We all have times we need to welcome hope, such as,
- When the pain doesn’t go away
- When the relationship is not improving
- When the doubts still linger
We want to be hopeful. We want to be resilient.
In my 2016 year of “Welcome,” I’m using Brené Brown’s book, The Gifts of Imperfection, as a guideline of what to welcome each month. For March, I’m reading her Guidepost #3, “Cultivating a Resilient Spirit.”
Brené says the five most common factors of resilient people are:
- They are resourceful
- They are likely to seek help
- They believe they can cope
- They have social support
- They are connected with others
Does that sound like you? Here’s the good news. Even if you don’t think resiliency or hopefulness is one of your natural traits, there are things you can do to be more hopeful.
Because, as Brené says, “Hope is not an emotion; it’s a way of thinking.”
We improve our hope factor when:
- We learn how to set realistic goals
- We remain flexible in how we reach those goals
- We believe in ourselves
If hopefulness is a learned behavior (and isn’t that fact alone hope-filled?) we can consciously choose hope, despite doubts and fears that may arise in and around us.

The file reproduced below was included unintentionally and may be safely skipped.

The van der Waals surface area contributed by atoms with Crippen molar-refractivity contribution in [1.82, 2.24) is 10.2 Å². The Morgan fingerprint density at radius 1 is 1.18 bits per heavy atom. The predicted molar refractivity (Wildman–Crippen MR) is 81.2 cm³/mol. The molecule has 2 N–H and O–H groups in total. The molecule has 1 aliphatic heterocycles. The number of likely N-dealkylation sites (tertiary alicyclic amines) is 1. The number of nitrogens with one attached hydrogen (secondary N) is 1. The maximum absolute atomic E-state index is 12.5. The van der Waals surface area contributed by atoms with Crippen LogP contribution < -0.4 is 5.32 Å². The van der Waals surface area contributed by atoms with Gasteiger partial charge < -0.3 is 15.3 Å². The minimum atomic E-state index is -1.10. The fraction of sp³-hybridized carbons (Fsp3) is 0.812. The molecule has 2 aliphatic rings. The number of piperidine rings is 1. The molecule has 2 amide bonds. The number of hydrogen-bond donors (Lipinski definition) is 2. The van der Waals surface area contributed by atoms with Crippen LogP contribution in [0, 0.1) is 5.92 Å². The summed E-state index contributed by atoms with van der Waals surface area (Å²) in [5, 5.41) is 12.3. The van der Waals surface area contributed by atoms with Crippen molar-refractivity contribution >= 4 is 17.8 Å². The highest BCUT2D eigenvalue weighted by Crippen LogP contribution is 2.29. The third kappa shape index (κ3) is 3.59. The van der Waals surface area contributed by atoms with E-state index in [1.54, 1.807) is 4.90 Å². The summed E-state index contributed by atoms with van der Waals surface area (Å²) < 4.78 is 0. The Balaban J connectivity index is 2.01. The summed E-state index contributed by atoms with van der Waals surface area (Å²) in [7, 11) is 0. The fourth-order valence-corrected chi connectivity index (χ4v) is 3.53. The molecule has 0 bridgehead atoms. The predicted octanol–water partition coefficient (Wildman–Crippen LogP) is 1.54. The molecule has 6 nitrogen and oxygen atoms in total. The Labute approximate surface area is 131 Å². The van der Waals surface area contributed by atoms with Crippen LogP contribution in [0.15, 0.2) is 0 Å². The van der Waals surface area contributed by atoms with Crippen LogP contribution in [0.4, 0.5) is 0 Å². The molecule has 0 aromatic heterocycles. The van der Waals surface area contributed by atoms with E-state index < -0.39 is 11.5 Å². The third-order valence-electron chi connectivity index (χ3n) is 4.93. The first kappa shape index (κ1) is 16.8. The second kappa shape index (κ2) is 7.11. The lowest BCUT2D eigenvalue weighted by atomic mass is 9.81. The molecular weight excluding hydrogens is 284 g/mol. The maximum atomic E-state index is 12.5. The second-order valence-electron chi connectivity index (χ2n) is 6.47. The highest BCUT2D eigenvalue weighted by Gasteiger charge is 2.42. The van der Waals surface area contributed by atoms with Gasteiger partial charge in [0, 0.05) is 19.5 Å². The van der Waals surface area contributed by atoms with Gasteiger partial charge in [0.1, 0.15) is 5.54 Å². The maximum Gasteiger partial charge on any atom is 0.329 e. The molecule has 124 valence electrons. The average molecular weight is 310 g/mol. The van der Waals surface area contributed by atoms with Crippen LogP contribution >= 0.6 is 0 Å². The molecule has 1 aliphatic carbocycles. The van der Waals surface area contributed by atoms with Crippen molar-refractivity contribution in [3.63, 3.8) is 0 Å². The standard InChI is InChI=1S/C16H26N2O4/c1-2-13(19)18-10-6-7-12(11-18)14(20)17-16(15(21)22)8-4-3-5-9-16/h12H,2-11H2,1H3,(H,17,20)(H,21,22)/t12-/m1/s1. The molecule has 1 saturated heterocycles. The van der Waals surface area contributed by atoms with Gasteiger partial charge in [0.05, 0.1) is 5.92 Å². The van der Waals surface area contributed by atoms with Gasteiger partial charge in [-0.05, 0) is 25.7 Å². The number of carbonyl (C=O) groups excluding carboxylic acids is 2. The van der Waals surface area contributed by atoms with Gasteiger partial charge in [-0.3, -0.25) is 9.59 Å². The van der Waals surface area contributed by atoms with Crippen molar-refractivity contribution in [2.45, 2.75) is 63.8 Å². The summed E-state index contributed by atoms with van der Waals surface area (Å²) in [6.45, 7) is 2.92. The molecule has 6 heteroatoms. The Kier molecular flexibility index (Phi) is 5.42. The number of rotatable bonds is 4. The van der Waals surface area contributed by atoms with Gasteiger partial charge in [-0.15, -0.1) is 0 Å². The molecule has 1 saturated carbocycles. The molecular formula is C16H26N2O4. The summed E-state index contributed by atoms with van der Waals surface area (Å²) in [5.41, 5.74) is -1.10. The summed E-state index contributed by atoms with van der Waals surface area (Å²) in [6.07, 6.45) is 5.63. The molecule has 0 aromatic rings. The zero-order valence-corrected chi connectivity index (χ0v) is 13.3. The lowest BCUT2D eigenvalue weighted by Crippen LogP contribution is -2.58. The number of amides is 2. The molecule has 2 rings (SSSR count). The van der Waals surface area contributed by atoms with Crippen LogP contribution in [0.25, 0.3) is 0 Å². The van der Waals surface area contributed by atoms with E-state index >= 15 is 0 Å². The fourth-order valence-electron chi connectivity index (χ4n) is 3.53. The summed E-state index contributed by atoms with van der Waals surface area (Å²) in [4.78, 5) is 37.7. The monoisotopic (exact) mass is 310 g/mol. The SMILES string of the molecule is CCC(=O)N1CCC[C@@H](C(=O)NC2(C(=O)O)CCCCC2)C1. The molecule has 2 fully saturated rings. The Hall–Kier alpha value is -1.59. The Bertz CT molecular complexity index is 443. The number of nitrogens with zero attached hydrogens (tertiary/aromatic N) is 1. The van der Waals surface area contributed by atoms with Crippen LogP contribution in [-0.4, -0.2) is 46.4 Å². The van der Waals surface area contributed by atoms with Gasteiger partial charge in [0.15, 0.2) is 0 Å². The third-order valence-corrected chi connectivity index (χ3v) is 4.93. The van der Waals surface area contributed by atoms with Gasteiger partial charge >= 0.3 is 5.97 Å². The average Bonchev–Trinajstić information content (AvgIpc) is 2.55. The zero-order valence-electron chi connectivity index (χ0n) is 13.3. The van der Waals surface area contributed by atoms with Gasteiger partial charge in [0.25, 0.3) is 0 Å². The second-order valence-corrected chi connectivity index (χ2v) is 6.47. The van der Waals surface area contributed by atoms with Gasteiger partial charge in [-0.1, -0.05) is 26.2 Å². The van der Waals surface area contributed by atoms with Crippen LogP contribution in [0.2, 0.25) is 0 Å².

As believers in Christ, we have a built-in advantage for hope. That doesn’t mean that it comes automatically (haven’t we all experienced times of hopelessness?).
But through faith in the constant presence of Love that lives in us and through us, we have far more reasons to maintain hope, not only for later in the afterlife, but also for now in this life.
With Jesus in us, hope shines as a light from within.
Elisabeth Kübler-Ross says,
“People are like stained-glass windows. They sparkle and shine when the sun is out, but when the darkness sets in, their beauty is revealed only if there is a light from within.”
May the Light shine brightly through you this week.
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Does hope come naturally to you? How do you maintain hope when it would be easy to give up? Please share your thoughts on hope in the comments.
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